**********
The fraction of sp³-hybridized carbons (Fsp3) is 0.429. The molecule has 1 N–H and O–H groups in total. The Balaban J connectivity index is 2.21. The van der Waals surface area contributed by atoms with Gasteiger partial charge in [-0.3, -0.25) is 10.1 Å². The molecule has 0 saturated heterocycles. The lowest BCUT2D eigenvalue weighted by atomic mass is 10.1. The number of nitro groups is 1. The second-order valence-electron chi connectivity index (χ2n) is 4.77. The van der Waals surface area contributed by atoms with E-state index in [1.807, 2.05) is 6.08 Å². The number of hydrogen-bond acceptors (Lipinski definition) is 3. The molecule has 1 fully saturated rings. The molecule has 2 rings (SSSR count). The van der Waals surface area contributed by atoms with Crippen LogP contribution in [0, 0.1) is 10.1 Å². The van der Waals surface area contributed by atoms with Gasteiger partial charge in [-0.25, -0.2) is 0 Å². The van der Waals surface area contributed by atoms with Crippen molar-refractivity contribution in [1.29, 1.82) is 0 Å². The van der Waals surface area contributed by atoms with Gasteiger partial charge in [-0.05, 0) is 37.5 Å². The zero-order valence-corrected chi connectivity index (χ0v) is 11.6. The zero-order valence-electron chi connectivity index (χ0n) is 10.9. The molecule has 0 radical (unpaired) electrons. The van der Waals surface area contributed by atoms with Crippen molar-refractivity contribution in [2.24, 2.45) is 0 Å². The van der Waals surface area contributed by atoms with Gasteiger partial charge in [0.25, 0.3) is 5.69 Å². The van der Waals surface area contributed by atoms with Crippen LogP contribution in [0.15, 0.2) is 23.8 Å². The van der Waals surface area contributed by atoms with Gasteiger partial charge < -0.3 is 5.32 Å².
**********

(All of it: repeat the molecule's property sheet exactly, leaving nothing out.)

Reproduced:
The fraction of sp³-hybridized carbons (Fsp3) is 0.429. The molecule has 1 N–H and O–H groups in total. The Balaban J connectivity index is 2.21. The van der Waals surface area contributed by atoms with Gasteiger partial charge in [-0.3, -0.25) is 10.1 Å². The molecule has 0 saturated heterocycles. The lowest BCUT2D eigenvalue weighted by atomic mass is 10.1. The number of nitro groups is 1. The second-order valence-electron chi connectivity index (χ2n) is 4.77. The van der Waals surface area contributed by atoms with E-state index in [1.807, 2.05) is 6.08 Å². The number of hydrogen-bond acceptors (Lipinski definition) is 3. The molecule has 1 fully saturated rings. The molecule has 2 rings (SSSR count). The van der Waals surface area contributed by atoms with Crippen LogP contribution in [0, 0.1) is 10.1 Å². The van der Waals surface area contributed by atoms with Gasteiger partial charge in [-0.25, -0.2) is 0 Å². The van der Waals surface area contributed by atoms with Crippen molar-refractivity contribution in [1.29, 1.82) is 0 Å². The van der Waals surface area contributed by atoms with Gasteiger partial charge in [-0.05, 0) is 37.5 Å². The zero-order valence-corrected chi connectivity index (χ0v) is 11.6. The zero-order valence-electron chi connectivity index (χ0n) is 10.9. The molecule has 0 radical (unpaired) electrons. The van der Waals surface area contributed by atoms with Crippen molar-refractivity contribution in [2.24, 2.45) is 0 Å². The van der Waals surface area contributed by atoms with Gasteiger partial charge in [0.25, 0.3) is 5.69 Å². The van der Waals surface area contributed by atoms with Crippen LogP contribution in [0.15, 0.2) is 23.8 Å². The van der Waals surface area contributed by atoms with Gasteiger partial charge < -0.3 is 5.32 Å².